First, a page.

(Filed Under wholesale Men's Underwear News). Strong sales in underwear, socks and other basics categories fueled a 3.3 percent gain in the men’s apparel market during 2010, beating out the 3 percent gain in women’s apparel and the 1.9 percent total apparel market jump, the NPD Group Inc. found in a new report.
According to the market research company, men’s apparel was particularly strong during the most recent three-month period ended in February 2011, when the category increased 12 percent. During this period, men’s underwear and socks were up 14 and 11 percent, respectively, in dollar volume sales.
Men’s “dress-up” categories also fared well during the three-month period. Tailored clothing, dress shirts and neckwear rose about 30, 9.7 and 26 percent, respectively.
“This is a very healthy growth rate and a clear sign men are looking to rebuild their wardrobes,” said Marshal Cohen, chief industry analyst for NPD. “Based on what we are seeing in the recent market data the categories that are going to prosper are those that are a combination of basics and replenishment as well as some impulse and fashion categories. Not only are men getting their basics back in order but it looks as though men are starting to spend outside of basics and join the overall consumer trends that are focused on getting healthier and buying more comfortable lifestyle products.”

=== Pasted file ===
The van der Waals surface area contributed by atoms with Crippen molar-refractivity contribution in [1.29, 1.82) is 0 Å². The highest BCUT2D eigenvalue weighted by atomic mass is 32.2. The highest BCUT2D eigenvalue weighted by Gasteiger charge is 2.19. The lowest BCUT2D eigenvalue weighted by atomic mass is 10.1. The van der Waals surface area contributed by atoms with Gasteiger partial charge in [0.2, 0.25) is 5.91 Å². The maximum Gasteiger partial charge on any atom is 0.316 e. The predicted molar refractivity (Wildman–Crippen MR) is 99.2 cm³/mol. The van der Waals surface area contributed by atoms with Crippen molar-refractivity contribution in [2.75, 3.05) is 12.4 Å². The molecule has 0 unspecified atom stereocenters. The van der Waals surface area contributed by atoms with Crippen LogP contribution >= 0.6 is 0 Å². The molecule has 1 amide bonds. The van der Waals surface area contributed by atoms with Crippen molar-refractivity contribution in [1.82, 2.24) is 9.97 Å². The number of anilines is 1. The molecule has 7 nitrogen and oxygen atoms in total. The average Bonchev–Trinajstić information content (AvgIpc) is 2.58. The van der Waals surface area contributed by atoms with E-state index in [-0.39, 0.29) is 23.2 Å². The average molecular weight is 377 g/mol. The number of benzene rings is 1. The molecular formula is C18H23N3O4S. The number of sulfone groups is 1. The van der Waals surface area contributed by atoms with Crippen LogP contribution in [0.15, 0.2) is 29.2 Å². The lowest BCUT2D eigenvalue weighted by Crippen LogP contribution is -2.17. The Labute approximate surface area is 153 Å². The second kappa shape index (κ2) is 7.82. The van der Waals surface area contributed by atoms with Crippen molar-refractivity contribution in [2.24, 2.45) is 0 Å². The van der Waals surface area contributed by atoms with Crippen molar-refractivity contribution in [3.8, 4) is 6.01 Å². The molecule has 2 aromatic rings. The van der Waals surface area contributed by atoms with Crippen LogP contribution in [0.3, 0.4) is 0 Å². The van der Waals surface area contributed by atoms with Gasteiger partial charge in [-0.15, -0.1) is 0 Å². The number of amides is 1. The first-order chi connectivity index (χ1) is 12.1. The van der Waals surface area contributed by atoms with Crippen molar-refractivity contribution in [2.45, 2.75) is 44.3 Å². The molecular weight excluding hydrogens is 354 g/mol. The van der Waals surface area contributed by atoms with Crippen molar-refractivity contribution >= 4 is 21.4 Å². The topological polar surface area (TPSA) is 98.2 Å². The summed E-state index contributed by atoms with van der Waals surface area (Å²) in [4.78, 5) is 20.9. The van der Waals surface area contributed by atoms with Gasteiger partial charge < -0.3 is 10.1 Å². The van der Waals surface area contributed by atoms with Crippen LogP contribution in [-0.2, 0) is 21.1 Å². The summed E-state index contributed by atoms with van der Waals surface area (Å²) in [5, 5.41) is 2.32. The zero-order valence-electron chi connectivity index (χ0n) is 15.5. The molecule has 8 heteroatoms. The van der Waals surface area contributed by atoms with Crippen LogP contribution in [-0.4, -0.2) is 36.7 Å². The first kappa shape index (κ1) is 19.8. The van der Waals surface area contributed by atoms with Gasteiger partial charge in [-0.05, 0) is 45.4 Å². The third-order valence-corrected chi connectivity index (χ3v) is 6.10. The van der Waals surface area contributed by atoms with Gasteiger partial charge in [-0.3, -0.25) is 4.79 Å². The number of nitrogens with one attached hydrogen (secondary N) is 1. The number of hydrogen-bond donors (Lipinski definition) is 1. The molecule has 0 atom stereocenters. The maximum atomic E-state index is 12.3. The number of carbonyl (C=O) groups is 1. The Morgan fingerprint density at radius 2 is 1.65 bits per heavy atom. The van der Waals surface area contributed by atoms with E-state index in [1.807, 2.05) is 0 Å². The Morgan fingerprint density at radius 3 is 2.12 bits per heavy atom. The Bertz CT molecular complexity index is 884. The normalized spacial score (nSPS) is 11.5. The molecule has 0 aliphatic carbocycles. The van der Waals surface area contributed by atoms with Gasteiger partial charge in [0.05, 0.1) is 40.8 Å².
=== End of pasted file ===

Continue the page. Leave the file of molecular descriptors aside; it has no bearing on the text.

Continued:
Also during the three-month period, specialty stores selling men’s apparel garnered the biggest dollar share of the market with 30 percent, followed by a 16 percent increase for mass merchants, and a 15.7 percent increase for department stores. Online and factory stores posted the highest dollar volume sales growth.
“Look for online, factory outlets, and specialty stores to continue gaining market share and post growth throughout 2011,” said Cohen. “These stores have done a good job of retaining their customers during the recession and now, as the consumer is feeling more confident, they are starting to get them to buy on impulse which is a key ingredient for continued growth.”
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